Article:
Last one and we’re back with the ever-popular cheeky Maddy, in Juniors at the drama school and learning about making TV (Brown was a TV producer and I love all the technical details, something I’ve always loved about the whole series). Notable for the entirely positive introduction of a black character (who, nonetheless, highlights that they might not be welcome everywhere) into the cast, which up until now only had the rather stereotyped Indian, Ali, and a good fun read that sees a satisfactory reunion and life for the Blue Door Theatre Company by the end.

I’m so glad Pushkin Press decided to reissue this lovely series – I’ve got my original TV cover “Swish of the Curtain” (anyone remember that, with Sarah Greene as Sandra?) as it gave me a chance to re-read them and find them just as great as before.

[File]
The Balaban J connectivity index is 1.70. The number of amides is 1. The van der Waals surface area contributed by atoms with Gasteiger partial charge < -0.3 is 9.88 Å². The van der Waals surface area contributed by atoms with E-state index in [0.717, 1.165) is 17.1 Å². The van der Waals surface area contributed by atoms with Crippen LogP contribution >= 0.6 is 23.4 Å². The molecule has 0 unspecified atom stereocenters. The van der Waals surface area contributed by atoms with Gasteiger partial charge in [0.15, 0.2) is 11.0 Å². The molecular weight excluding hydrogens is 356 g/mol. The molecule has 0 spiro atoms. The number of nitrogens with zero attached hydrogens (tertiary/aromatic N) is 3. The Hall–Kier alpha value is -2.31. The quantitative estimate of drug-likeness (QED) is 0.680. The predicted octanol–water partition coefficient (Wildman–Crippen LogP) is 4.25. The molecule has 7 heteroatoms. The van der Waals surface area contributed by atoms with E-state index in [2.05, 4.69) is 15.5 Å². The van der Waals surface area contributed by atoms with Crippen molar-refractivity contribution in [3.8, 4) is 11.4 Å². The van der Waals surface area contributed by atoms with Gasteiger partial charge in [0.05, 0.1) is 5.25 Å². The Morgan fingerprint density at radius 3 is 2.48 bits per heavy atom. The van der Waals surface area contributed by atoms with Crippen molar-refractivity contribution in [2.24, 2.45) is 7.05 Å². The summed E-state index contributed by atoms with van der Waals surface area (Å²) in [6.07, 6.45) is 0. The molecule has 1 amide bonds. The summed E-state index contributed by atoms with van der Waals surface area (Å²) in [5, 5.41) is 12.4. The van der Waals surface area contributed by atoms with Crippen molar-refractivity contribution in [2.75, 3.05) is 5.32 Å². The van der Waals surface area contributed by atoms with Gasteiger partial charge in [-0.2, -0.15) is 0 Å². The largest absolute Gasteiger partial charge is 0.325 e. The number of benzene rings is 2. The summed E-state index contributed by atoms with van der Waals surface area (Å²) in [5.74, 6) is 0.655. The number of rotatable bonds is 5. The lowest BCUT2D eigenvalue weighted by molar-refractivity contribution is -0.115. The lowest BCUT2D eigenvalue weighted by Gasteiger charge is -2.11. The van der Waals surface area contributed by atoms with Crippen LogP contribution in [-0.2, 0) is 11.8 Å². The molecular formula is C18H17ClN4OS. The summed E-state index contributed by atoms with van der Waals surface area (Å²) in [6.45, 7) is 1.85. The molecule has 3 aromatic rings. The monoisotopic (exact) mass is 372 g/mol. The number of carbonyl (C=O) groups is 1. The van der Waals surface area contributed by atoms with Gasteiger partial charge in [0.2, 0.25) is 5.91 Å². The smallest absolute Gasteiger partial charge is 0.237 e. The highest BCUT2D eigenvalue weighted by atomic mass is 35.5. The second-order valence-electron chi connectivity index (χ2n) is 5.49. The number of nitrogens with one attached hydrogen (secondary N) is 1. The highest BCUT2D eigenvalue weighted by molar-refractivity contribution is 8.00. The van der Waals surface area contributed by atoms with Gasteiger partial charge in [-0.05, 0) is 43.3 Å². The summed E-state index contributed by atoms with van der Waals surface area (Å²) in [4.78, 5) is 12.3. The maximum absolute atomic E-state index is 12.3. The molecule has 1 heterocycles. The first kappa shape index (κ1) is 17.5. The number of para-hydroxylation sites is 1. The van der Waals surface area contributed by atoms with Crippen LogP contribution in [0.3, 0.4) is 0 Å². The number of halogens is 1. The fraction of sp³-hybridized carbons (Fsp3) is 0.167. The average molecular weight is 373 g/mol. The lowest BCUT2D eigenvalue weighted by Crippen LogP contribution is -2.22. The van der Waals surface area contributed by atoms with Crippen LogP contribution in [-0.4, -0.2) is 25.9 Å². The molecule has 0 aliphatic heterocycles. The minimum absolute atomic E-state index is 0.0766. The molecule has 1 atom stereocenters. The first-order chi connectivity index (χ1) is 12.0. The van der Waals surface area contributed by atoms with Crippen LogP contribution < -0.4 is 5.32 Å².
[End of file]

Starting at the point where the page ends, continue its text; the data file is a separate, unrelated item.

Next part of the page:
Two DNFs today – a rare occurrence!


It’s pretty rare that I start a book and don’t finish it. I’m very open to not ploughing on with books that I am not enjoying, but I tend to select carefully to start off with (and my friends are really good at buying me books!) and then if I really don’t fancy something, I DNS it instead of even starting. These two have happened within the last week, and while it’s definitely a case of “It’s not you, it’s me” with these perfectly adequate books, I don’t think it’s indicative of a reading slump – one was picked off because I didn’t want two Tolkien books in my 20 Books of Summer, and the other picked up on Kindle because it was the oldest one on my NetGalley list – and that was obviously for a reason!